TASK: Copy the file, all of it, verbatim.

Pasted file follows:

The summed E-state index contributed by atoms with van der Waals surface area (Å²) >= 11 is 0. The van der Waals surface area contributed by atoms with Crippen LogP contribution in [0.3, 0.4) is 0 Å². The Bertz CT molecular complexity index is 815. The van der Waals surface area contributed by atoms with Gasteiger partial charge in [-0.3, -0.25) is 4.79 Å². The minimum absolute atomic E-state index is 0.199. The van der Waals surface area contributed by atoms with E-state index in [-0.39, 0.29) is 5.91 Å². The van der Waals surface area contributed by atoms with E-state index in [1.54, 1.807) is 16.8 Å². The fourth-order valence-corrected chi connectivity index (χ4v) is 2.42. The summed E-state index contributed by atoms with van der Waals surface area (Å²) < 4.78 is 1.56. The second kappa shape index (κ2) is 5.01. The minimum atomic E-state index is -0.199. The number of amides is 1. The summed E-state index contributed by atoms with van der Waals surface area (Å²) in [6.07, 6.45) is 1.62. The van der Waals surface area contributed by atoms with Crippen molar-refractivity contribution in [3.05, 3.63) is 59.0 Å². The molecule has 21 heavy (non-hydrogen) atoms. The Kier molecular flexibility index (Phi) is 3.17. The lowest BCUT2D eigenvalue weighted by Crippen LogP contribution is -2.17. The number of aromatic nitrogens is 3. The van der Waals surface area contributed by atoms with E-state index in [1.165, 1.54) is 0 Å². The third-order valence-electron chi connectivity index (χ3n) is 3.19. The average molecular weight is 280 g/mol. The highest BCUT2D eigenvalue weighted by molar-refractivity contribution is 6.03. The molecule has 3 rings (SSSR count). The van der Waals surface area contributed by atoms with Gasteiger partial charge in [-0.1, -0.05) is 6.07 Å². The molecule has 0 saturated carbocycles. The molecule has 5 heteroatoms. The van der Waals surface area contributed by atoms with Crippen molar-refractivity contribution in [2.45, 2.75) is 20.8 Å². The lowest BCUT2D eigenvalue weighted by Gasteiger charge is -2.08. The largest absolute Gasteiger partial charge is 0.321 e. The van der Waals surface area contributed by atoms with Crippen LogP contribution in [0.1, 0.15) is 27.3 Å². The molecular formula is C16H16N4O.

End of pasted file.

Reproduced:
The summed E-state index contributed by atoms with van der Waals surface area (Å²) >= 11 is 0. The van der Waals surface area contributed by atoms with Crippen LogP contribution in [0.3, 0.4) is 0 Å². The Bertz CT molecular complexity index is 815. The van der Waals surface area contributed by atoms with Gasteiger partial charge in [-0.3, -0.25) is 4.79 Å². The minimum absolute atomic E-state index is 0.199. The van der Waals surface area contributed by atoms with E-state index in [-0.39, 0.29) is 5.91 Å². The van der Waals surface area contributed by atoms with E-state index in [1.54, 1.807) is 16.8 Å². The fourth-order valence-corrected chi connectivity index (χ4v) is 2.42. The summed E-state index contributed by atoms with van der Waals surface area (Å²) < 4.78 is 1.56. The second kappa shape index (κ2) is 5.01. The minimum atomic E-state index is -0.199. The number of amides is 1. The summed E-state index contributed by atoms with van der Waals surface area (Å²) in [6.07, 6.45) is 1.62. The van der Waals surface area contributed by atoms with Crippen molar-refractivity contribution in [3.05, 3.63) is 59.0 Å². The molecule has 21 heavy (non-hydrogen) atoms. The Kier molecular flexibility index (Phi) is 3.17. The lowest BCUT2D eigenvalue weighted by Crippen LogP contribution is -2.17. The number of aromatic nitrogens is 3. The van der Waals surface area contributed by atoms with E-state index in [1.165, 1.54) is 0 Å². The third-order valence-electron chi connectivity index (χ3n) is 3.19. The average molecular weight is 280 g/mol. The highest BCUT2D eigenvalue weighted by molar-refractivity contribution is 6.03. The molecule has 3 rings (SSSR count). The van der Waals surface area contributed by atoms with Gasteiger partial charge in [-0.1, -0.05) is 6.07 Å². The molecule has 0 saturated carbocycles. The molecule has 5 heteroatoms. The van der Waals surface area contributed by atoms with Crippen molar-refractivity contribution in [2.45, 2.75) is 20.8 Å². The lowest BCUT2D eigenvalue weighted by Gasteiger charge is -2.08. The largest absolute Gasteiger partial charge is 0.321 e. The van der Waals surface area contributed by atoms with Crippen LogP contribution in [0.1, 0.15) is 27.3 Å². The molecular formula is C16H16N4O.